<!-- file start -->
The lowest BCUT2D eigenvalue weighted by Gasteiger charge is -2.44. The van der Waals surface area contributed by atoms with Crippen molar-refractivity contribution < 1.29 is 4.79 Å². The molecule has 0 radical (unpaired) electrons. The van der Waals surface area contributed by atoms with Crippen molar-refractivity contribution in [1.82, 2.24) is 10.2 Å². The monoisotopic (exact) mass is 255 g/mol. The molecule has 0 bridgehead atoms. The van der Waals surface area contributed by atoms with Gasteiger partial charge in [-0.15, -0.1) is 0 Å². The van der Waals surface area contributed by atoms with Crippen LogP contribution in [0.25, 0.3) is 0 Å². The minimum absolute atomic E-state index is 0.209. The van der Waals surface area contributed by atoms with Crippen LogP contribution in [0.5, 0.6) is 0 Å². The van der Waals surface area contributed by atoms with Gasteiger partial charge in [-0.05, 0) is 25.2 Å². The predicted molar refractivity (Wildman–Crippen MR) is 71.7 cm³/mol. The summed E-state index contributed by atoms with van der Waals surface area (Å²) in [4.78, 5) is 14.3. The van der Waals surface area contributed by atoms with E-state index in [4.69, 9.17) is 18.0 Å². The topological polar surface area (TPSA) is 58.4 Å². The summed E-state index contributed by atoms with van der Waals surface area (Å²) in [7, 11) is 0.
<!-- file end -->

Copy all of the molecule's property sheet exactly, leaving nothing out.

The lowest BCUT2D eigenvalue weighted by Gasteiger charge is -2.44. The van der Waals surface area contributed by atoms with Crippen molar-refractivity contribution < 1.29 is 4.79 Å². The molecule has 0 radical (unpaired) electrons. The van der Waals surface area contributed by atoms with Crippen molar-refractivity contribution in [1.82, 2.24) is 10.2 Å². The monoisotopic (exact) mass is 255 g/mol. The molecule has 0 bridgehead atoms. The van der Waals surface area contributed by atoms with Gasteiger partial charge in [-0.15, -0.1) is 0 Å². The van der Waals surface area contributed by atoms with Crippen LogP contribution in [0.25, 0.3) is 0 Å². The minimum absolute atomic E-state index is 0.209. The van der Waals surface area contributed by atoms with Crippen LogP contribution in [0.5, 0.6) is 0 Å². The van der Waals surface area contributed by atoms with Gasteiger partial charge in [-0.05, 0) is 25.2 Å². The predicted molar refractivity (Wildman–Crippen MR) is 71.7 cm³/mol. The summed E-state index contributed by atoms with van der Waals surface area (Å²) in [4.78, 5) is 14.3. The van der Waals surface area contributed by atoms with E-state index in [4.69, 9.17) is 18.0 Å². The topological polar surface area (TPSA) is 58.4 Å². The summed E-state index contributed by atoms with van der Waals surface area (Å²) in [7, 11) is 0.